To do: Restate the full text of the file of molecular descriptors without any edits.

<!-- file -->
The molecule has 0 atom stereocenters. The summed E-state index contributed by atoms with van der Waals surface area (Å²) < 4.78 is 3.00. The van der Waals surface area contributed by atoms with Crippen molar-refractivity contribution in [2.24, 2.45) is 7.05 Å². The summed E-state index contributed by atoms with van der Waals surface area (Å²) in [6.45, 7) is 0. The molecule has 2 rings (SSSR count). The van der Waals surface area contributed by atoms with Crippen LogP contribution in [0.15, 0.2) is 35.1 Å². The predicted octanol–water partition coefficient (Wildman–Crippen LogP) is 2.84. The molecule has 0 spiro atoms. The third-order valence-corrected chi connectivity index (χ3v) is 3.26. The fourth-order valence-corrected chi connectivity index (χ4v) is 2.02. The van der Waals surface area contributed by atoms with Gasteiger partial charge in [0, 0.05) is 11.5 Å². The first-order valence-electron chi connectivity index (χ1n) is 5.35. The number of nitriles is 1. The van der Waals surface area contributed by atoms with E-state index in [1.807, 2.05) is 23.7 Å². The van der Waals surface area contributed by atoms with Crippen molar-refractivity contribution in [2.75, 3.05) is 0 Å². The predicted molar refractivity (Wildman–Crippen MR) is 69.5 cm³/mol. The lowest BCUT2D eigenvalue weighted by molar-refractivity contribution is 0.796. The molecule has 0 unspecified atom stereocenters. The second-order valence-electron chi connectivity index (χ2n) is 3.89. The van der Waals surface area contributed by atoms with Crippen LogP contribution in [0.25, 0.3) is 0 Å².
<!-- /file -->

The molecule has 0 atom stereocenters. The summed E-state index contributed by atoms with van der Waals surface area (Å²) < 4.78 is 3.00. The van der Waals surface area contributed by atoms with Crippen molar-refractivity contribution in [2.24, 2.45) is 7.05 Å². The summed E-state index contributed by atoms with van der Waals surface area (Å²) in [6.45, 7) is 0. The molecule has 2 rings (SSSR count). The van der Waals surface area contributed by atoms with Crippen LogP contribution in [0.15, 0.2) is 35.1 Å². The predicted octanol–water partition coefficient (Wildman–Crippen LogP) is 2.84. The molecule has 0 spiro atoms. The third-order valence-corrected chi connectivity index (χ3v) is 3.26. The fourth-order valence-corrected chi connectivity index (χ4v) is 2.02. The van der Waals surface area contributed by atoms with Gasteiger partial charge in [0, 0.05) is 11.5 Å². The first-order valence-electron chi connectivity index (χ1n) is 5.35. The number of nitriles is 1. The van der Waals surface area contributed by atoms with E-state index in [1.807, 2.05) is 23.7 Å². The van der Waals surface area contributed by atoms with Crippen molar-refractivity contribution in [2.75, 3.05) is 0 Å². The predicted molar refractivity (Wildman–Crippen MR) is 69.5 cm³/mol. The lowest BCUT2D eigenvalue weighted by molar-refractivity contribution is 0.796. The molecule has 0 unspecified atom stereocenters. The second-order valence-electron chi connectivity index (χ2n) is 3.89. The van der Waals surface area contributed by atoms with Crippen LogP contribution in [0.25, 0.3) is 0 Å².